I can say that now because I am past that hate and the resentment. Way past it, but I’ll get to that in a second.


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Falling in love…with my sabre

The first time I learned the Sabre Form, I was high off learning the Sword Form, which is my favorite thing in the world. Well, at least in the top three. The sword was like an extension of my hand, and I naively expected the sabre would be the same. I mean, it’s a sword, but bigger, amirite? I dove in with enthusiasm, only to find it wasn’t the same. At all.

I struggled with it. I can admit it now. The sabre felt clunky and unwieldy in my hand, and I was instantly disappointed. Let me tell you one of my biggest flaws: I will quit something that I am not good at in a heartbeat. I don’t like to look stupid, and I get embarrassed beyond all measure when I’m flailing about. There is also some childhood background on this. My parents were typical Asian parents in that they were way more apt to harp on my mistakes than to praise me for something well done. An example. I graduated magna cum laude from college. Not bad, right? My mom immediately says, “If you had done better in your first semester, you would have been summa.” Years later, when I confronted her about it, she denied saying it. Then, she added if she *had* said it, she meant it to comfort me in case I was upset about not making summa.

Well I wasn’t until you mentioned it, Mom, but I am now, thanks! That’s my mom, though. She has selective memory (putting a rosy tint on everything), and she allows her anxiety to overcome her common sense. I actually understand the latter because I have anxiety as well. I just learned to keep most of it to myself.

Anyway, I didn’t feel as if I couldn’t do the Sabre Form. One of my assets (which is also a flaw) is that I learn things really quickly. (That’s one reason I give up easily if I don’t catch on right away. Like badminton. It’s also one reason video games have been good to me. All the games I really like are ones that had steep learning curves.) The first time with the sabre, I learned the postures, now movements, easily. There are six rows, and we got to the end of the fourth row. I didn’t sweat the postures, but I felt as if I were doing them by rote.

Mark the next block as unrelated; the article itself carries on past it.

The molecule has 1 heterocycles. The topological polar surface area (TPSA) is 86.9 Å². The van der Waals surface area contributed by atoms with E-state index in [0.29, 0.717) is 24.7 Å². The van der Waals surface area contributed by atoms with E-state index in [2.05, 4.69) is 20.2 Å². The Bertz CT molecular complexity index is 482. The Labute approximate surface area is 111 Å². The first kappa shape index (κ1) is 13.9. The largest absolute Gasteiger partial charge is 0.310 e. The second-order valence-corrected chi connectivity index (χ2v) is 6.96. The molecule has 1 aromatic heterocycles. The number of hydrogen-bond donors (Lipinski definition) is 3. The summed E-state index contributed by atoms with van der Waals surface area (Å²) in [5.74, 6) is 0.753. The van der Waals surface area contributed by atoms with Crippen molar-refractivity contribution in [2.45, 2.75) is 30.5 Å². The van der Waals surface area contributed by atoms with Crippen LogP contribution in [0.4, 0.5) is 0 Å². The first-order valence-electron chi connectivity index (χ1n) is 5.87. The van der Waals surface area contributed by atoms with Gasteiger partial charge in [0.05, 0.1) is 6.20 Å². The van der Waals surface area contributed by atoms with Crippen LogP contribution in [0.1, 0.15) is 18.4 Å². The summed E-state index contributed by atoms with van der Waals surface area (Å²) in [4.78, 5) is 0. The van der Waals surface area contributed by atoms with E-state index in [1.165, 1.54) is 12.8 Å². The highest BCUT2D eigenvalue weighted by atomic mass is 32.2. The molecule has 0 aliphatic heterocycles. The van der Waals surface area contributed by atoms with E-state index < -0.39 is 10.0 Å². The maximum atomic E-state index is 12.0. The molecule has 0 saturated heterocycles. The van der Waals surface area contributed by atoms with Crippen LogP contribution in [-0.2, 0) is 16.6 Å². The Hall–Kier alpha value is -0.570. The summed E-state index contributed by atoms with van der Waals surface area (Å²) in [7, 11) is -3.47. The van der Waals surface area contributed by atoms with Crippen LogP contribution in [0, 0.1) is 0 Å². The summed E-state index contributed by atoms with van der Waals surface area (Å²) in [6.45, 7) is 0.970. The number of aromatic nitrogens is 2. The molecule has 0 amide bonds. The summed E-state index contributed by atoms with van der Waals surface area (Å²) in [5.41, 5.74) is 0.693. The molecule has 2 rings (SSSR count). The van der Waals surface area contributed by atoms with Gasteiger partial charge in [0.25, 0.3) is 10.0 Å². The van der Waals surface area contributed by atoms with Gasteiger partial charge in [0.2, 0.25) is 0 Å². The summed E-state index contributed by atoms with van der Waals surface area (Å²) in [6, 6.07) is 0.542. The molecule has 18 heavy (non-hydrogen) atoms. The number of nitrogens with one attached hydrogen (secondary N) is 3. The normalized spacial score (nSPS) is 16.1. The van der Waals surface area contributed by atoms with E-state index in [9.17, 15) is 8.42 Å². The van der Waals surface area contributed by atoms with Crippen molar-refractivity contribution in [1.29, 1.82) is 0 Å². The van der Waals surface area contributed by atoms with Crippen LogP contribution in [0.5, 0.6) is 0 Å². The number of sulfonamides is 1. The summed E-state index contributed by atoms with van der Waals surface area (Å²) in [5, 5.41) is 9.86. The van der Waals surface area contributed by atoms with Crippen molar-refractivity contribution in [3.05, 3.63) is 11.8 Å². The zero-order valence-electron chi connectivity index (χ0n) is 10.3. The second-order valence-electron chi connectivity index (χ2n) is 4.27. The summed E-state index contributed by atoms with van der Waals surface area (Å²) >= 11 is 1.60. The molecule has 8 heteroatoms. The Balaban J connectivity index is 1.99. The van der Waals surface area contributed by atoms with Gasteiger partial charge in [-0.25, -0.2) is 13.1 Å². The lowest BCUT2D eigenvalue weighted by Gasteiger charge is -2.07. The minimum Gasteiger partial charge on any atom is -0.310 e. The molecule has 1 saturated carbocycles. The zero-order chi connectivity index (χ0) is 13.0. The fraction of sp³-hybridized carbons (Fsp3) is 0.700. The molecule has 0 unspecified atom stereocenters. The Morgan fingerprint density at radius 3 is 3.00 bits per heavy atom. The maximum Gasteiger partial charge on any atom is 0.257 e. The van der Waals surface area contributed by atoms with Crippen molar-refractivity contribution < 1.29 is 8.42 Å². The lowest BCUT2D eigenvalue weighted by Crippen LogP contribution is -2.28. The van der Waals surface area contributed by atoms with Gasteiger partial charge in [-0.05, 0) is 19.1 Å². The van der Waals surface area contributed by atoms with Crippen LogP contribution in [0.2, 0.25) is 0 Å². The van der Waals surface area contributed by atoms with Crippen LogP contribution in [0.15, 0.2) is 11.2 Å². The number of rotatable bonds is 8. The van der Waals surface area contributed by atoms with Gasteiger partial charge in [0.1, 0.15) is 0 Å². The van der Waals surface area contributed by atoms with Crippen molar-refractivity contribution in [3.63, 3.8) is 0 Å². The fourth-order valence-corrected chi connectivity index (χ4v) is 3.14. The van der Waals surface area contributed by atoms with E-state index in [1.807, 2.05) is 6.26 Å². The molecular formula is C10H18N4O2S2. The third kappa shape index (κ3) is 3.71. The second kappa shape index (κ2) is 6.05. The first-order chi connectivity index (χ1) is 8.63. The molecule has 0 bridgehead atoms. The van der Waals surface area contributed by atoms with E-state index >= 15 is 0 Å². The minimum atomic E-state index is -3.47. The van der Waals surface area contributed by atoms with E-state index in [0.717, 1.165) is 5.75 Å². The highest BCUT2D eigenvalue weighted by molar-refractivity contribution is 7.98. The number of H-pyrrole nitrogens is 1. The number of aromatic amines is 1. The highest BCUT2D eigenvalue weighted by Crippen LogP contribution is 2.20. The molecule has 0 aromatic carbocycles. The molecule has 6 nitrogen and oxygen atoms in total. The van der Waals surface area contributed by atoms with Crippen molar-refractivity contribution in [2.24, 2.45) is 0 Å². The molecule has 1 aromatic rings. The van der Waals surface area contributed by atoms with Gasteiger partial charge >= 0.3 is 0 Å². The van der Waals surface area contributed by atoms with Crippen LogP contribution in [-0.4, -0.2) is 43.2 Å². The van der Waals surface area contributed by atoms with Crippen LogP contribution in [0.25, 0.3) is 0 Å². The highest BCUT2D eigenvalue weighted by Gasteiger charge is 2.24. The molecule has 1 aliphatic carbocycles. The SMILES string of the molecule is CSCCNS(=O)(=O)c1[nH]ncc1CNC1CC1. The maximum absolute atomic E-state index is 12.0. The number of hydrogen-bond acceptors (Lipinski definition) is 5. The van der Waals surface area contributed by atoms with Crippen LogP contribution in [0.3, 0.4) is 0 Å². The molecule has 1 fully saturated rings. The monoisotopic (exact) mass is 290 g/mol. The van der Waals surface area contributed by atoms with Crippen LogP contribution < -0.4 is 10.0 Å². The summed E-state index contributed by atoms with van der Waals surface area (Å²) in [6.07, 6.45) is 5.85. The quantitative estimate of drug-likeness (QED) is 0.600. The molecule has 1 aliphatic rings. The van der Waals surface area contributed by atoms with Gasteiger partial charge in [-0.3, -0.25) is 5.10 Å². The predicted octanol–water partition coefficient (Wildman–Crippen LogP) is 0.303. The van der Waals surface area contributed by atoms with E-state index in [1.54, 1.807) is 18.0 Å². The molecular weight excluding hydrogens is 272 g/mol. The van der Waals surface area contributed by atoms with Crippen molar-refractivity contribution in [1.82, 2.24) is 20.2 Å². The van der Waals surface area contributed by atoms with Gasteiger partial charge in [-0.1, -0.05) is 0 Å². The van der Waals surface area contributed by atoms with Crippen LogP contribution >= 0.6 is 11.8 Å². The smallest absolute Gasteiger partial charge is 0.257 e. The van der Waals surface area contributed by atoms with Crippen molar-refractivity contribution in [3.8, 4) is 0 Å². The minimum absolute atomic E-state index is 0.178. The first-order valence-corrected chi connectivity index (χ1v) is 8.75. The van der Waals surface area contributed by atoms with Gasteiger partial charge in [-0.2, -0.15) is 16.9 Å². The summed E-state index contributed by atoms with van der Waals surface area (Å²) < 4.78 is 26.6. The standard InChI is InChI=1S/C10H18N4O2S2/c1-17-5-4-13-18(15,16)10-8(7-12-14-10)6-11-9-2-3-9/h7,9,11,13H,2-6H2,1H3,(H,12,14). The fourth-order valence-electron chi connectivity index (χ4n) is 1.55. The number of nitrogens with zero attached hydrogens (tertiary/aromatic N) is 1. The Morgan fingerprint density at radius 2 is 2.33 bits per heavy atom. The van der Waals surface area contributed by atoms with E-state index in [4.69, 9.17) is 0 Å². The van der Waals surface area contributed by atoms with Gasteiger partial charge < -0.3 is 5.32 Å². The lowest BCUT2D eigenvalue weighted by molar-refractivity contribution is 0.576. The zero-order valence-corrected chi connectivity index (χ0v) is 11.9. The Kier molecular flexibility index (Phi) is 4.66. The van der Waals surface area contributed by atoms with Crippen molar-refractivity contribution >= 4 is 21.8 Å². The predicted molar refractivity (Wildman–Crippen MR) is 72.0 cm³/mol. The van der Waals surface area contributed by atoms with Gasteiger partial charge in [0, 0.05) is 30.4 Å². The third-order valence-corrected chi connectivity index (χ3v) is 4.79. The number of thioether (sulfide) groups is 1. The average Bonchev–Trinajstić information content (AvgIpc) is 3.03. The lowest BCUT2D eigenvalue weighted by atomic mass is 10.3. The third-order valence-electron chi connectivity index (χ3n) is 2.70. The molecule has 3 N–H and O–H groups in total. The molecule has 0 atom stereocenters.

The sabre never felt alive in my hand–it felt like dead wood. With the sword, I felt as if I were dancing with a partner. Every cell in my body would sing as I moved it around. Or let it guide me around. My teacher was asked by one of her classmates about if the sword should lead or the person should lead the sword (in the context of a certain movement). Her response was that there is a movement called ‘Step Forward to Unite With the Sword’. It’s in the beginning of the form, and she explained it’s meant to bring the two together so they work as one. Her classmate did not appreciate the response, but I did. It neatly summed up my feelings for the sword, and it was sorely lacking with the sabre. Granted, that movement isn’t in the sabre, but I still wanted it to feel the same way.